My job has me taking on a lot of adventures with steep learning curves. For example, my first mixed climbing outing was on a trip in Chamonix, France, in the winter of 2012. I was just getting my feet under me using crampons on rock when a guide asked me about my experience with exposure to big drops. I said I’d been tied into ropes a hundred or so feet up before. He giggled as we swung around a ledge above a thousand-foot abyss.
While I held it together (for the most part), I ended up practically destroying my fancy Patagonia Alpine Guidelite pants because I wasn’t minding my crampons. Après, over beers and popcorn, my guide looked down and said, “Holy shit, you really shredded those things!” I was soon surrounded by about 20 climbers marveling at the multiple 12-inch tears in my pants. That evening, one quietly brought a roll of Gear Aid Tenacious Tape ($ 6) up to my room and told me that a solid application on both sides of each tear would fix it right up. I keep a roll in the repair box in my garage to this day.
It feels almost blasphemous to write, but sometimes duct tape just doesn’t cut it. Lindsey Stone, former repairs manager for Rainy Pass Repairs (a Seattle shop that fixes up thousands of pieces of technical gear each year), backs me up. “You don’t want to make any permanent repairs with duct tape because after a while it becomes gooey and leaves a sticky residue,” Stone said when I interviewed her in May of 2016. Machine-washable Tenacious Tape has a stronger structure and glue than duct tape, making it better for long-term repairs. Plus, you can remove or reposition it within 24 hours without leaving a gunky strip where it used to be.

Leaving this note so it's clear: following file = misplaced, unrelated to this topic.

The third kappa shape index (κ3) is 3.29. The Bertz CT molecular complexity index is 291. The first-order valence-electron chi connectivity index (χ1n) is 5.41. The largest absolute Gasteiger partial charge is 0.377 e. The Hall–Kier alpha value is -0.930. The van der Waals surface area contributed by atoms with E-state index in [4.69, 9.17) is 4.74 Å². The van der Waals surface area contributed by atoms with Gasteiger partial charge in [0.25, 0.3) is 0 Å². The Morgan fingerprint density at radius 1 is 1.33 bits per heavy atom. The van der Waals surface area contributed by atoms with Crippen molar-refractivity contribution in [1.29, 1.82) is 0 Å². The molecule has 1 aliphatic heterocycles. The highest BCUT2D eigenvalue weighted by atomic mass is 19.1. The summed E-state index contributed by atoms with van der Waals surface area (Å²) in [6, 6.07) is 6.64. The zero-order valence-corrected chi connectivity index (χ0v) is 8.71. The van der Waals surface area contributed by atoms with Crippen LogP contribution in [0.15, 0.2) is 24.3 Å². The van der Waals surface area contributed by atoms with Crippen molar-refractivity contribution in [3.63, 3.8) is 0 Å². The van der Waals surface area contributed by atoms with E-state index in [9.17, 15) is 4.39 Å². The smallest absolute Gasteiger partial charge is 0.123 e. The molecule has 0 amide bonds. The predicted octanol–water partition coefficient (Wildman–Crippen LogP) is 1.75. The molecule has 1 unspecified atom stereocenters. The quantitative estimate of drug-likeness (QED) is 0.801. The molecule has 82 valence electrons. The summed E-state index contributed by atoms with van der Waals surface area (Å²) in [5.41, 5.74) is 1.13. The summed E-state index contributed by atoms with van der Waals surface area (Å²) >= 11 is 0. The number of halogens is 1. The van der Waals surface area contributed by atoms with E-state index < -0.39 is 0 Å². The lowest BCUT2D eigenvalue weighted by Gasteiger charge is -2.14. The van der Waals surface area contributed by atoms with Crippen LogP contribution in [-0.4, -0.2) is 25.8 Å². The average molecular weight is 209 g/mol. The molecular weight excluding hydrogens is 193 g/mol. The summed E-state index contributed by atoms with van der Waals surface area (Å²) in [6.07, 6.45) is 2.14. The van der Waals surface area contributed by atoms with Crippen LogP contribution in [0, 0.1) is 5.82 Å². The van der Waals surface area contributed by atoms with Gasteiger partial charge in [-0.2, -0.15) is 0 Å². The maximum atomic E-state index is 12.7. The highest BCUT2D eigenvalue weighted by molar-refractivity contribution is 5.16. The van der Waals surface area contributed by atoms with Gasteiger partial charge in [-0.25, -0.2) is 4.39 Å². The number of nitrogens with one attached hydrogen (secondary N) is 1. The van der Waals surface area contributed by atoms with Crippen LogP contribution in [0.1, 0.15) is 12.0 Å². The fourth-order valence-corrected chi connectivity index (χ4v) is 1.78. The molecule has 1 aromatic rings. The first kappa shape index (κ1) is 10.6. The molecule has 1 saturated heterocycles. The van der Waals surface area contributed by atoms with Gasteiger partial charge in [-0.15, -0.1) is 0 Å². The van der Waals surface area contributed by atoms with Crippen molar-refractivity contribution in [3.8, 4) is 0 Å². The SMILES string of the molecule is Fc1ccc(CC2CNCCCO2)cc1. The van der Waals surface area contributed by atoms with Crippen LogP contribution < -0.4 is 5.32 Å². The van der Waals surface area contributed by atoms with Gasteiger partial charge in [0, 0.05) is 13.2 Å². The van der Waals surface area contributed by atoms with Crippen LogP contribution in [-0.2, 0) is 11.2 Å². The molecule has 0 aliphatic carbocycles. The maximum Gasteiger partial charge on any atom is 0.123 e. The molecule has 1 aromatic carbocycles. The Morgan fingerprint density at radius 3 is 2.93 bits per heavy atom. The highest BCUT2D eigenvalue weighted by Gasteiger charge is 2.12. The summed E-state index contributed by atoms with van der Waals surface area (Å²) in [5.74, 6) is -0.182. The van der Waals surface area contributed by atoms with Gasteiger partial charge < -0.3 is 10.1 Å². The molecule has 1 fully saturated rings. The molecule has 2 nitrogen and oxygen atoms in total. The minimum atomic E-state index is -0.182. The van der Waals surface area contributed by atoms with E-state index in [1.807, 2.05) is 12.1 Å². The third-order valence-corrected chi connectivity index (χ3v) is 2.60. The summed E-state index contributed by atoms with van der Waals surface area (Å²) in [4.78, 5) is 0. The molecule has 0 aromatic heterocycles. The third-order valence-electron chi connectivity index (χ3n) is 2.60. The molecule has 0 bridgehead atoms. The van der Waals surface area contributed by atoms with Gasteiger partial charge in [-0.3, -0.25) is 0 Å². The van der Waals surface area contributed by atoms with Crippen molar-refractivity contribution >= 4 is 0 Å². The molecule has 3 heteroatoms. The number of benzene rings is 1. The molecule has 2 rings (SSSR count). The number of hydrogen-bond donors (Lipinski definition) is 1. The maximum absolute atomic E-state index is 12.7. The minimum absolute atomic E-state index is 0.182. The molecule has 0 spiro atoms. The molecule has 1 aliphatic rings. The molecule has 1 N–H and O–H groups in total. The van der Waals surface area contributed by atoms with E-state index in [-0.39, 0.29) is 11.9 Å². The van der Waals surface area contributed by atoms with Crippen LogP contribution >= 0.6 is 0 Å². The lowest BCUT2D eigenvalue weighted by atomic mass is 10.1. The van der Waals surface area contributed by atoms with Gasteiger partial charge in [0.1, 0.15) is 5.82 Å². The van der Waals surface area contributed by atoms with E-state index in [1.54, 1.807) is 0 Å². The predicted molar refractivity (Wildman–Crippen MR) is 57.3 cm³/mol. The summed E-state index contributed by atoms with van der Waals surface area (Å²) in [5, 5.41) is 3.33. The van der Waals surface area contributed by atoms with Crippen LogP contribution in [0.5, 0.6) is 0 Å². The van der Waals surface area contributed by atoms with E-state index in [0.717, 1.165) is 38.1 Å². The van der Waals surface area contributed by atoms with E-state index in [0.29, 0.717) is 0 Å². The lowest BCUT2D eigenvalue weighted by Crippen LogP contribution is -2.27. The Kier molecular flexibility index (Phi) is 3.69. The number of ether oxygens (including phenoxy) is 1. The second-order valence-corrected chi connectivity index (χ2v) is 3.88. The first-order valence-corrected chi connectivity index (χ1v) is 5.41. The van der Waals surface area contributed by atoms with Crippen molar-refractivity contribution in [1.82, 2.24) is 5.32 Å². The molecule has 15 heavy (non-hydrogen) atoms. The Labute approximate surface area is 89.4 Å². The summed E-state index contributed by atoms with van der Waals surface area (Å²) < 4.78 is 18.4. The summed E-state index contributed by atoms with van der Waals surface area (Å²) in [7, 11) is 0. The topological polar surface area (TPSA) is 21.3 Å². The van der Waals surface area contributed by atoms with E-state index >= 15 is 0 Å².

Those same qualities make the tape a far better choice for repairs in the field. I interviewed triple-crown through-hiker Sam Theule not long after he finished the Continental Divide Trail in 2016, and he said it was Tenacious Tape, not duct tape, that was invaluable on his trip. One day during his journey, with about 500 miles to go, he decided to stay in his sleeping bag for warmth while hopping around a rocky campsite. He looked down to see feathers spilling onto the ground through the tears in the footbox. It looked like Theule’s bag was toast, but he patched it up with Tenacious Tape. It lasted the remaining 500 miles of his trek.
Finally, Tenacious Tape lasts an exceptionally long time. Patagonia doesn’t make the Alpine Guidelite Pants anymore, so if I can’t fix them up I’m out of luck. But I haven’t had to replace those Tenacious Tape patches I made in Chamonix in the past six years, and I’m betting they should be good for another six to come.